The speech quickly went viral, particularly on Twitter, which has become the leading social media platform in Myanmar after the junta blocked Facebook access. "We finally have a voice in UN! U Kyaw Moe Tun, through trembling voice, courageously made a stand with the people and CRPH ... My respect to his bravery," wrote Helen Yati.

The majority of Western representatives in the U.N. session criticized the coup, including Linda Thomas-Greenfield, newly appointed U.S. ambassador to the U.N., who addressed the General Assembly for the first time since her appointment. She commended the "courageous and brave statement" by her Myanmar counterpart, and said the U.S. would continue to take actions in close coordination with allies and partners.

"We will show the military that their actions have consequences. Violence against those exercising their human rights and fundamental freedoms is unacceptable," she said.

Rohingya refugees headed to the Bhasan Char island prepare to board navy vessels from the south eastern port city of Chattogram, Bangladesh in this file photo.   © AP

However, representatives of both China and Russia, which have cultivated good relations with Myanmar, referred to the putsch as an "internal" matter. The two countries had earlier insisted on watering down language of a U.N. Security Council statement criticizing the coup, although finally agreed to support the call for a return to democracy. They have previously blocked efforts by fellow members of the U.N. Security Council to pass resolutions criticizing Myanmar -- notably for the brutal expulsion of more than 750,000 Rohingya Muslims in 2017.

More worrying for the protest movement, China's U.N. ambassador expressed support for efforts by Southeast Asian governments to broker a compromise plan to support the junta's promise to hold fresh elections in a year. 

Junta leader, Senior Gen. Min Aung Hlaing, justified the coup as a response to what he claimed was "grave electoral fraud" in the Nov. 8 poll and promised to hold new elections. The NLD won a crushing victory with about 82% of the popular vote, while the military-backed USDP won just 33 of a total 476 seats, although the constitution allocates one quarter of all seats to military appointees.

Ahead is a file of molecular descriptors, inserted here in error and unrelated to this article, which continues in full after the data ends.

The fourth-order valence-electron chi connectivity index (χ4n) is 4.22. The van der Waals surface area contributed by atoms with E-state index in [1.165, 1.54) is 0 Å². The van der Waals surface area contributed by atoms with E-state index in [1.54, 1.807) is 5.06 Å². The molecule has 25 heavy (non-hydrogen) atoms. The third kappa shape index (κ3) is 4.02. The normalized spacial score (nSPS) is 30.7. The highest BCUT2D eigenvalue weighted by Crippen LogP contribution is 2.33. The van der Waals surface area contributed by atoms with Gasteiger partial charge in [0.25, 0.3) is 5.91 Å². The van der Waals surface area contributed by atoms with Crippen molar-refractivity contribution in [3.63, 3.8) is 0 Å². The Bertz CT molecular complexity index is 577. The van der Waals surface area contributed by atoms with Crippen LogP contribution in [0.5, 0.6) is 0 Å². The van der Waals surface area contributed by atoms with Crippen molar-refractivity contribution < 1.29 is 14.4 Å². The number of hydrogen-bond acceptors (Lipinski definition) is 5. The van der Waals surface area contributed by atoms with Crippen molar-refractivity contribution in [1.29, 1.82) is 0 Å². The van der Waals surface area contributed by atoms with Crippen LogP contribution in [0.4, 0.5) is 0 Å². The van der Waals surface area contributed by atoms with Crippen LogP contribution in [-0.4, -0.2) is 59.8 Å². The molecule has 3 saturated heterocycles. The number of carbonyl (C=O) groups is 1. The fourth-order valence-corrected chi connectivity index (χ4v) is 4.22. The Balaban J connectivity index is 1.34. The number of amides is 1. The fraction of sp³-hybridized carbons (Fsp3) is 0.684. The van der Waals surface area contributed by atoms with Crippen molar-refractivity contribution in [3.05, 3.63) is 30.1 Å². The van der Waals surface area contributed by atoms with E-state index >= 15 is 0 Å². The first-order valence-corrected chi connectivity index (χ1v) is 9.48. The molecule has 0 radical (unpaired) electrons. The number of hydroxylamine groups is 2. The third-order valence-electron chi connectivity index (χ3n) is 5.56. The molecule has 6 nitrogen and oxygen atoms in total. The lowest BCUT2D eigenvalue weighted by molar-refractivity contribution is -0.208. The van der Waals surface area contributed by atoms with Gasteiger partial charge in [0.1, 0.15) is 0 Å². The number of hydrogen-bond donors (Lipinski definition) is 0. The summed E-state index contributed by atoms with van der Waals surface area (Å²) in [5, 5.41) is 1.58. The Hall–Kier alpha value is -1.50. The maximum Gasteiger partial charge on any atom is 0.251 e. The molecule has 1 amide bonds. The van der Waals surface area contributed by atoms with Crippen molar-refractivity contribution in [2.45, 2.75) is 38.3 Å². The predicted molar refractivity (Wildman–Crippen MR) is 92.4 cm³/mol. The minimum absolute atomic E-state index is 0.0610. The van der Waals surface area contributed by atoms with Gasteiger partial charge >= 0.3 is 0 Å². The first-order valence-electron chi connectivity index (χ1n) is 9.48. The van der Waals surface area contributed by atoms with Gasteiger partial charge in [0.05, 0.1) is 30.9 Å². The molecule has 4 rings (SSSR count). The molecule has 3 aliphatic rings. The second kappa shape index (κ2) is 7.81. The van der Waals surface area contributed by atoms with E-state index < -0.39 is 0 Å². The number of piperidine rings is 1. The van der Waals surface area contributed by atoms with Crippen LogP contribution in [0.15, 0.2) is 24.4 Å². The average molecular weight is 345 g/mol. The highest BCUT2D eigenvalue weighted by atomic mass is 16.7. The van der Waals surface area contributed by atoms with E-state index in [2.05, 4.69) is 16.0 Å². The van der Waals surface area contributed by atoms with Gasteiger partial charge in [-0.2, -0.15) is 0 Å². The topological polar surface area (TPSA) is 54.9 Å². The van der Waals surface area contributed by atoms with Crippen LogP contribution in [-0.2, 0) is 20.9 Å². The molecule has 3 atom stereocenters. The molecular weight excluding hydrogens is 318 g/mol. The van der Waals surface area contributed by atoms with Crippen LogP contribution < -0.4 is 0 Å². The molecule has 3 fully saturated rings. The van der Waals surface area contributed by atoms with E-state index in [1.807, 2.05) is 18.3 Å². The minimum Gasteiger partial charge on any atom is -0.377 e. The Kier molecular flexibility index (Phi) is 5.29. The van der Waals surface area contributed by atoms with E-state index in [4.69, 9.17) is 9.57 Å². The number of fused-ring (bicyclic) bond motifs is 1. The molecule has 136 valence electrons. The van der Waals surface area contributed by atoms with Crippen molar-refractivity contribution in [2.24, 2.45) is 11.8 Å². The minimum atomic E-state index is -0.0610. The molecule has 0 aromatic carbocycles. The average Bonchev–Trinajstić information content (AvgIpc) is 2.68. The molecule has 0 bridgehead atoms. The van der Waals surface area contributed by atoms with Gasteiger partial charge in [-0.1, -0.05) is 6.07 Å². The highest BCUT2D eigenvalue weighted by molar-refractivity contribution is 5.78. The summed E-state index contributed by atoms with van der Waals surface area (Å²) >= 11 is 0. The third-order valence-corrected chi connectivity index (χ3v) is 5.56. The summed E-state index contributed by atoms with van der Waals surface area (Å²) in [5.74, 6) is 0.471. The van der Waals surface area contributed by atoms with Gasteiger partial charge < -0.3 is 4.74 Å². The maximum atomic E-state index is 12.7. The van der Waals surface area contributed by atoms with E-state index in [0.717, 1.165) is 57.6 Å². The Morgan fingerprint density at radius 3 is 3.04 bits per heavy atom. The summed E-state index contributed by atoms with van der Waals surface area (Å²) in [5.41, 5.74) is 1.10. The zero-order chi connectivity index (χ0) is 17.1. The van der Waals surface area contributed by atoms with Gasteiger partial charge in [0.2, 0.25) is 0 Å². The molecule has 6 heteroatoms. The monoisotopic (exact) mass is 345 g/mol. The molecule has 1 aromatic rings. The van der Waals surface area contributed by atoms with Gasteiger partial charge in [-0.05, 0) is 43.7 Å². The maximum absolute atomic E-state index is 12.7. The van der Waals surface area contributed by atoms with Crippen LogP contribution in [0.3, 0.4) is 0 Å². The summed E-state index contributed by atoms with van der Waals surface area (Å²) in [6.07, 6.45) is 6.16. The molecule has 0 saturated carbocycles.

The pledge for new elections has been rejected by the protest movement, which has staged daily mass street demonstrations.

The junta has arrested more than 700 people since Feb. 1, including NLD members, the country's President Win Myint, civil society leaders and people in Suu Kyi's inner circle including Australian economist Sean Turnell.

It has cracked down violently on protesters, including shooting dead at least four protesters. The Myanmar ambassador's urgent pleas at the General Assembly, together with the U.N. special envoy's condemnation, have provided important momentum to the protest movement and could lead to more defections of senior officials.

But as the escalating civil disobedience campaign paralyzes the country, money, jobs and food are running in short supply. So, too, is the military's patience, seen in recent threats that protesters "risk losing their lives."

The General Assembly session was an extraordinary event but will lose significance if the fresh momentum is not carried forward.If there is a way out of the crisis, it will require swift and coordinated action by international parties to come up with a mixture of incentives and threats to force the junta to the negotiating table and bring the military's protectors -- particularly China -- on board.

It also will be essential to involve leaders of the country's core constituencies, including elected representatives, ethnic leaders and civil society, in any proposed outcome. There should be no backroom deals between regional governments and the junta for a political solution.

Otherwise, warn analysts, violent suppression of protests and international isolation of Myanmar risks punishing civilians, possibly triggering a flood of refugees into neighboring countries and plunging the country back into the dark days of military rule.